4 Benefits of Joining the Peace Corps
You may or may not know this about me, but I am a Returned Peace Corps Volunteer. My service ended in 2015, and readjusting the United States has been… nearly as adventurous as my 27 months in Botswana. I always wanted to be a Peace Corps Volunteer, but until I got there, I didn’t really understand just how it would change my life. I’d like to share 4 benefits of joining the Peace Corps with you today.
You learn new ways to communicate
In Botswana, even though I learned the local language, Setswana, I had a hard time using it. I wasn’t confident. Remembering conjunctives was hard. We developed what we called a “village voice”, which is a practiced and stressed version of english that we hoped made it easier to be understood.
I never pronounced my village’s name right, even though most everyone else couldn’t say it at all.
When the little kids would rush up to me, I would say “Dumela, bana” and give them a high five, or a hug. I lived for those days.
My coworkers at the school thought I was bossy. I think maybe they didn’t know the word assertive.
You have to integrate in your community and it starts by being active, and showing up. Some days all I did was sit in a room, and read a book. Quite often, those days were more meaningful to my co-workers than the days I actually worked.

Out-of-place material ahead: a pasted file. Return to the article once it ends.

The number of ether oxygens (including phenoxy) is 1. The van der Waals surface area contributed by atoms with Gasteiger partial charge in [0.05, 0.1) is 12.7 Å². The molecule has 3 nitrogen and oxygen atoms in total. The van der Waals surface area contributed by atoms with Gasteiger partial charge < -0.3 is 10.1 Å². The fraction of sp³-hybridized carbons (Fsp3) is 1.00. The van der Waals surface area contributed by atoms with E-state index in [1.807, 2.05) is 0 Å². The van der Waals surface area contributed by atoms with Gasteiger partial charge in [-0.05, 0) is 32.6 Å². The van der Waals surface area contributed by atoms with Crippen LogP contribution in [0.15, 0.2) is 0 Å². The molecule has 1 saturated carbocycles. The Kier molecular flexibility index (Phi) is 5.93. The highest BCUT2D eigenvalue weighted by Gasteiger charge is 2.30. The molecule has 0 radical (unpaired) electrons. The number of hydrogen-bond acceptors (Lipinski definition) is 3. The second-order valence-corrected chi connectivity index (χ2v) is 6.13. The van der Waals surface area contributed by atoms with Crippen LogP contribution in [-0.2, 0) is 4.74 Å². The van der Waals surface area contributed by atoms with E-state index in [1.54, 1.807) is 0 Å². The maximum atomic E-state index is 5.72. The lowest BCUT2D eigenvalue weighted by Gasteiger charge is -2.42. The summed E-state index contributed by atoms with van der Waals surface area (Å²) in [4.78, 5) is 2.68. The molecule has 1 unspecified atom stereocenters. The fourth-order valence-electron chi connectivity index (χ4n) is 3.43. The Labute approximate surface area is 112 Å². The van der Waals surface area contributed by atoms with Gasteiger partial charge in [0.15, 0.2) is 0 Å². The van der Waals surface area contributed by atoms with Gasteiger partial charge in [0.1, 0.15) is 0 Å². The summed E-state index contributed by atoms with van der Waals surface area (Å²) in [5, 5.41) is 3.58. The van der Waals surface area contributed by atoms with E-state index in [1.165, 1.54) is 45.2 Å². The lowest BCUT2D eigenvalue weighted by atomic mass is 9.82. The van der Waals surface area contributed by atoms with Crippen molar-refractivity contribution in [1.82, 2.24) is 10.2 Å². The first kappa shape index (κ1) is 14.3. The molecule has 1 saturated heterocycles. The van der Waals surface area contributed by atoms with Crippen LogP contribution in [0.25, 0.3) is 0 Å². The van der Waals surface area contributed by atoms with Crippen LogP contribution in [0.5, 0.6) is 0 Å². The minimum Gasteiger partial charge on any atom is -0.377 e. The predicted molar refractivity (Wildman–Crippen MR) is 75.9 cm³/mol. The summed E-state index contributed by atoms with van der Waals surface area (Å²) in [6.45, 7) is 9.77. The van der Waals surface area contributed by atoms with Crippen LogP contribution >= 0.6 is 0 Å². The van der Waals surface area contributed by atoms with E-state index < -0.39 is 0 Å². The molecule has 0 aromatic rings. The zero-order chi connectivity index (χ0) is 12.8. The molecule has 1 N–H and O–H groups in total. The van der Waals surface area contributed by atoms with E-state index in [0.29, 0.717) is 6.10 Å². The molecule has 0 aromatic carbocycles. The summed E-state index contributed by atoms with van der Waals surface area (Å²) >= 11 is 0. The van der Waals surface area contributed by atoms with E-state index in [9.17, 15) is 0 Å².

You get to explore a place entirely different from the United States
I admit my lack of traveling during the Peace Corps was my greatest regret. I found a place I liked, and I went there three times, instead of going somewhere else.
But I did get to see Namibia. And I got to see these things:
Many times Botswana would remind me of home. Oh, you have a car? I too have a car. You have a tree? I too have a tree. I see you have a dog. Yes, I know dogs. And then other times, they give you directions like, “and then you turn left at the robot” (and the t on robot is silent) and it takes you a solid twenty minutes to realize they mean the stop light.
Making a promise to keep the 10 expectations of a Peace Corps Volunteer and actually meeting the expectations are two very different things.
It is a lot of pressure to be an example of America. I am one person. And I am not you. You are one person, and even though we’re both american, you and I are two very different people with different ideals, life experiences, and even different ideas on what it means to be an American, and how to accurately be a representative of our country.
I think Core Expectation #3 is probably the hardest part. Even though I had it relatively easy, even my hardships became unbearable. I stayed through it, but I wonder a lot if I should have. My friends have horrible stories about bats living on their ceiling. I had a fairly persistent cockroach infestation. Some didn’t have electricity until the middle of their second year. My friend, just a village down the road from me, didn’t have running water for over 18 months.
No, the living conditions weren’t the hardship that became unbearable for me. It was my health.
You learn just how strong, resilient, clever, and passionate you can be
If you’ve been in the Peace Corps, you know exactly what I mean. I am a totally different person now, than I was before. The Peace Corps transformed my entire life in ways I’m still discovering. I’m not as shy, or quiet. I used to have a hard time standing up for myself. I didn’t want to stand out in a crowd. And I wasn’t sure of what I wanted to do with my career and my life.
Today, I speak clearly with my own voice. I am the best advocate for my health. I regularly make fun of myself in front of large groups, and I’m here, guiding millennials into the next phase of their careers.
See if the Peace Corps is right for you.
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